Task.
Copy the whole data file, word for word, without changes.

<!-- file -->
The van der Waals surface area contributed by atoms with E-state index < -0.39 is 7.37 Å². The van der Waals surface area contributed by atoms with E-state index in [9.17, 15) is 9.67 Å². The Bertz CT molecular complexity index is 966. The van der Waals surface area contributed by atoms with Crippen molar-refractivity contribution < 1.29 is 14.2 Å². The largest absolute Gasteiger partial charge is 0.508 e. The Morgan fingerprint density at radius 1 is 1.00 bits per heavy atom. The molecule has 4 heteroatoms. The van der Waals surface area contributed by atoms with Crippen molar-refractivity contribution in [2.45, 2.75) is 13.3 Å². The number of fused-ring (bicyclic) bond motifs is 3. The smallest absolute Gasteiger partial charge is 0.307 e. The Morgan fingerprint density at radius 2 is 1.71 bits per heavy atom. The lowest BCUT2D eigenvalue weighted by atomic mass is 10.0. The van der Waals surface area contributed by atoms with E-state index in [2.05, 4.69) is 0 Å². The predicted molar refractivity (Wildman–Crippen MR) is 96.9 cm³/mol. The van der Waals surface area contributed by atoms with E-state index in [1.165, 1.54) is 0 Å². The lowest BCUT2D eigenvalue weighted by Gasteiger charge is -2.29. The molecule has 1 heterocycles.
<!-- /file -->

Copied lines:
The van der Waals surface area contributed by atoms with E-state index < -0.39 is 7.37 Å². The van der Waals surface area contributed by atoms with E-state index in [9.17, 15) is 9.67 Å². The Bertz CT molecular complexity index is 966. The van der Waals surface area contributed by atoms with Crippen molar-refractivity contribution < 1.29 is 14.2 Å². The largest absolute Gasteiger partial charge is 0.508 e. The Morgan fingerprint density at radius 1 is 1.00 bits per heavy atom. The molecule has 4 heteroatoms. The van der Waals surface area contributed by atoms with Crippen molar-refractivity contribution in [2.45, 2.75) is 13.3 Å². The number of fused-ring (bicyclic) bond motifs is 3. The smallest absolute Gasteiger partial charge is 0.307 e. The Morgan fingerprint density at radius 2 is 1.71 bits per heavy atom. The lowest BCUT2D eigenvalue weighted by atomic mass is 10.0. The van der Waals surface area contributed by atoms with E-state index in [2.05, 4.69) is 0 Å². The predicted molar refractivity (Wildman–Crippen MR) is 96.9 cm³/mol. The van der Waals surface area contributed by atoms with E-state index in [1.165, 1.54) is 0 Å². The lowest BCUT2D eigenvalue weighted by Gasteiger charge is -2.29. The molecule has 1 heterocycles.